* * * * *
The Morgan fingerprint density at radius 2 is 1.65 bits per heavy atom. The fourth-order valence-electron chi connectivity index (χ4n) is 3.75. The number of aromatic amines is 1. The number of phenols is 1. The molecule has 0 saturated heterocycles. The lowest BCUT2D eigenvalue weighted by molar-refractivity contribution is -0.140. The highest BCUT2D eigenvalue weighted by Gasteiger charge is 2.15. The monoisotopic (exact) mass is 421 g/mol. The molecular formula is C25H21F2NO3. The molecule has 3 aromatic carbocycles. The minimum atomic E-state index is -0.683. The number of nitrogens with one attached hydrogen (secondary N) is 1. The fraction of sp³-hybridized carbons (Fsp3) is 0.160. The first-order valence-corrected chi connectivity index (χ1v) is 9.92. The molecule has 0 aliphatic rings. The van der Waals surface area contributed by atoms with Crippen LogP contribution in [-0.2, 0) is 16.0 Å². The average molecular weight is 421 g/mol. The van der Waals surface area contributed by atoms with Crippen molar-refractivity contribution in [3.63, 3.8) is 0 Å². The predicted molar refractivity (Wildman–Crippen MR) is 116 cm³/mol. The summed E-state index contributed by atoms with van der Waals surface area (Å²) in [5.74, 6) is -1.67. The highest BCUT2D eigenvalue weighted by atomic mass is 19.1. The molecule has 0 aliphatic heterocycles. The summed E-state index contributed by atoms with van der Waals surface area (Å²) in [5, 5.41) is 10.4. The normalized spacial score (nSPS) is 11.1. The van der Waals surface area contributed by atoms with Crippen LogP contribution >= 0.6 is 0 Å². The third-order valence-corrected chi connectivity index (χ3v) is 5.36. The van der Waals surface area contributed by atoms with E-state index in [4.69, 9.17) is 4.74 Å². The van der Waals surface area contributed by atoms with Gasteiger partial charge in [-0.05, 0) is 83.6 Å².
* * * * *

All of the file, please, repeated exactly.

The Morgan fingerprint density at radius 2 is 1.65 bits per heavy atom. The fourth-order valence-electron chi connectivity index (χ4n) is 3.75. The number of aromatic amines is 1. The number of phenols is 1. The molecule has 0 saturated heterocycles. The lowest BCUT2D eigenvalue weighted by molar-refractivity contribution is -0.140. The highest BCUT2D eigenvalue weighted by Gasteiger charge is 2.15. The monoisotopic (exact) mass is 421 g/mol. The molecular formula is C25H21F2NO3. The molecule has 3 aromatic carbocycles. The minimum atomic E-state index is -0.683. The number of nitrogens with one attached hydrogen (secondary N) is 1. The fraction of sp³-hybridized carbons (Fsp3) is 0.160. The first-order valence-corrected chi connectivity index (χ1v) is 9.92. The molecule has 0 aliphatic rings. The van der Waals surface area contributed by atoms with Crippen LogP contribution in [-0.2, 0) is 16.0 Å². The average molecular weight is 421 g/mol. The van der Waals surface area contributed by atoms with Crippen molar-refractivity contribution in [3.63, 3.8) is 0 Å². The predicted molar refractivity (Wildman–Crippen MR) is 116 cm³/mol. The summed E-state index contributed by atoms with van der Waals surface area (Å²) in [5.74, 6) is -1.67. The highest BCUT2D eigenvalue weighted by atomic mass is 19.1. The molecule has 0 aliphatic heterocycles. The summed E-state index contributed by atoms with van der Waals surface area (Å²) in [5, 5.41) is 10.4. The normalized spacial score (nSPS) is 11.1. The van der Waals surface area contributed by atoms with Crippen LogP contribution >= 0.6 is 0 Å². The third-order valence-corrected chi connectivity index (χ3v) is 5.36. The van der Waals surface area contributed by atoms with E-state index in [4.69, 9.17) is 4.74 Å². The van der Waals surface area contributed by atoms with Gasteiger partial charge in [-0.05, 0) is 83.6 Å².